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Rookie Kaapo Kakko elevated to Rangers' top line with center Mika Zibanejad

Kaapo Kakko of the  Rangers skates in

Kaapo Kakko of the  Rangers skates in the first period against the Coyotes at Madison Square Garden on Tuesday. Credit: Jim McIsaac

GREENBURGH, N.Y. — Kaapo Kakko told a Finnish outlet recently that he wasn’t having fun, that he occasionally felt he could be on the ice a little more often, and that it would be great to skate sometime on the Rangers’ first line. Now the teen forward’s wish is expected to come to life.

David Quinn has been searching for answers to jolt his team out of a skid that has reached five games. So a few eye-opening moves were revealed during practice Wednesday, changes involving Kakko and Artemi Panarin.

Kakko was elevated from right wing on the second line to the first line, so the rookie's ice time should be elevated Thursday night against Buffalo at the Garden, at least to start.

Quinn also separated Panarin from center Mika Zibanejad on that first line, moving the $81.5 million newcomer to left wing on the second line, alongside Ryan Strome at center and Pavel Buchnevich on right wing. Chris Kreider was installed on the left side of Zibanejad.

“Just a little bit of everything with our situation and we’re still trying to find combinations,” Quinn said of the moves.

Panarin has four goals and two assists in the Rangers' 2-4-1 start, but Kakko only has one goal with one assist and is a minus-6.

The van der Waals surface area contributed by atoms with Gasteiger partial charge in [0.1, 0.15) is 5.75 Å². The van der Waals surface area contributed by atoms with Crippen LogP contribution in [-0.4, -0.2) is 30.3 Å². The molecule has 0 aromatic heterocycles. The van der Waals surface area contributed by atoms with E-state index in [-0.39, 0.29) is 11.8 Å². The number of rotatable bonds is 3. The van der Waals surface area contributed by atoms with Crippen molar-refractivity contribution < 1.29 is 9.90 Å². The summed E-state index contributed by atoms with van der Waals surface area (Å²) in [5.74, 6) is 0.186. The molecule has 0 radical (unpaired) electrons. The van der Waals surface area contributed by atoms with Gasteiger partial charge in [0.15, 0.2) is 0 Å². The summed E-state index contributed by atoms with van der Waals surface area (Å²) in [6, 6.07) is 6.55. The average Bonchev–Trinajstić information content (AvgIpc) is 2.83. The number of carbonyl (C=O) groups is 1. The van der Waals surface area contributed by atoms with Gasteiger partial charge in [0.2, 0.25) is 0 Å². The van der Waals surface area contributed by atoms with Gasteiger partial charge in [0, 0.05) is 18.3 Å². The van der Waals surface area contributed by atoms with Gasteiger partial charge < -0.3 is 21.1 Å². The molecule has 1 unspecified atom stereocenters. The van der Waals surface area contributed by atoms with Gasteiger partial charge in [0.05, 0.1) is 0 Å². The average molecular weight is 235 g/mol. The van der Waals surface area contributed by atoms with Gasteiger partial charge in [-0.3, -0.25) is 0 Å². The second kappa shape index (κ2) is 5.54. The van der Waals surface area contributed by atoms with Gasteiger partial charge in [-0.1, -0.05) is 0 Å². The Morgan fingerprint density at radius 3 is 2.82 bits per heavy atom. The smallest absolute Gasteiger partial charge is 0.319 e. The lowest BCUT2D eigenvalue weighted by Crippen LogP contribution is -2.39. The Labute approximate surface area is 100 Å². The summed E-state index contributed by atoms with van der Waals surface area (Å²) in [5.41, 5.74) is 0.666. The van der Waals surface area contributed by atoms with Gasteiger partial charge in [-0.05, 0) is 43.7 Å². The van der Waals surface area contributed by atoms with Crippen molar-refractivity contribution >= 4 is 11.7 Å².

After practice, Kakko attributed his lack of fun to a lack of wins. The second overall pick in the 2019 draft said it doesn’t matter what line he’s on.

“We are not playing good right now, our team, and I’m not playing good,” said Kakko, who only played 9:51 in Tuesday night’s 3-2 overtime loss at home to Arizona. “… Of course, I expect that I can play better, and hopefully I’m better soon.”  

Quinn thinks the Zibanejad factor will assist Kakko’s cause.

“You see Mika Zibanejad as your center, you’re automatically getting a whole new level of confidence, right?” Quinn said. “It beats playing with me . . .

“(Kakko) does put a lot of pressure on himself. He wants to be great right now. If we all just put ourselves in his shoes, he’s an 18-year-old kid playing for the New York Rangers, put in a role where he’s asked to do an awful lot. Rarely does an 18-year-old come in here and storm the league.”

The problems for this young team have extended well beyond him.

“Right now, the confidence is not as high,” Zibanejad said. “You can probably notice that everyone maybe doesn’t really want the puck at all times.”

The Rangers also need to bring more effort early on after being outscored by a combined count of 4-0 and outshot 41-17 in the first period over the last two games.

“When you’re struggling the way we are, not only losing, but in the fashion that we’re losing, it can really wear on your psyche,” Quinn said. “That being said, you’re pro athletes. It’s your responsibility to play hard every night. That’s something we haven’t been doing.”

New York Sports